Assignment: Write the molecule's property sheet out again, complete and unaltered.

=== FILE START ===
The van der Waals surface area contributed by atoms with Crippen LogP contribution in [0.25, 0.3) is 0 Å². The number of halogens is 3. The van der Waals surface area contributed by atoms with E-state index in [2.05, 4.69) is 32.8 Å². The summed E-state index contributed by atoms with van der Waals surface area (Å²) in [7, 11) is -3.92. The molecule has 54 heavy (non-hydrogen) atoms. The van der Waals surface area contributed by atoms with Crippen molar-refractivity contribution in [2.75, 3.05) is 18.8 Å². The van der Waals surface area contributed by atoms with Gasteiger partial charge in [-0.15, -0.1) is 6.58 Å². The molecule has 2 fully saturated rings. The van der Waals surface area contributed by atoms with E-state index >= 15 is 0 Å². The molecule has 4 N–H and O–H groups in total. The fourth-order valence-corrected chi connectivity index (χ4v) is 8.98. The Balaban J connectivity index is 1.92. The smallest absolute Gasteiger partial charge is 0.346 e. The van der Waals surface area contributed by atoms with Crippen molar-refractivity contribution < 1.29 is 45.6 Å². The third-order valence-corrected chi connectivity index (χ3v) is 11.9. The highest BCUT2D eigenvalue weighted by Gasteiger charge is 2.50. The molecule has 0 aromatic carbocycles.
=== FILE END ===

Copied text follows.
The van der Waals surface area contributed by atoms with Crippen LogP contribution in [0.25, 0.3) is 0 Å². The number of halogens is 3. The van der Waals surface area contributed by atoms with E-state index in [2.05, 4.69) is 32.8 Å². The summed E-state index contributed by atoms with van der Waals surface area (Å²) in [7, 11) is -3.92. The molecule has 54 heavy (non-hydrogen) atoms. The van der Waals surface area contributed by atoms with Crippen molar-refractivity contribution in [2.75, 3.05) is 18.8 Å². The van der Waals surface area contributed by atoms with Gasteiger partial charge in [-0.15, -0.1) is 6.58 Å². The molecule has 2 fully saturated rings. The van der Waals surface area contributed by atoms with E-state index >= 15 is 0 Å². The molecule has 4 N–H and O–H groups in total. The fourth-order valence-corrected chi connectivity index (χ4v) is 8.98. The Balaban J connectivity index is 1.92. The smallest absolute Gasteiger partial charge is 0.346 e. The van der Waals surface area contributed by atoms with Crippen molar-refractivity contribution < 1.29 is 45.6 Å². The third-order valence-corrected chi connectivity index (χ3v) is 11.9. The highest BCUT2D eigenvalue weighted by Gasteiger charge is 2.50. The molecule has 0 aromatic carbocycles.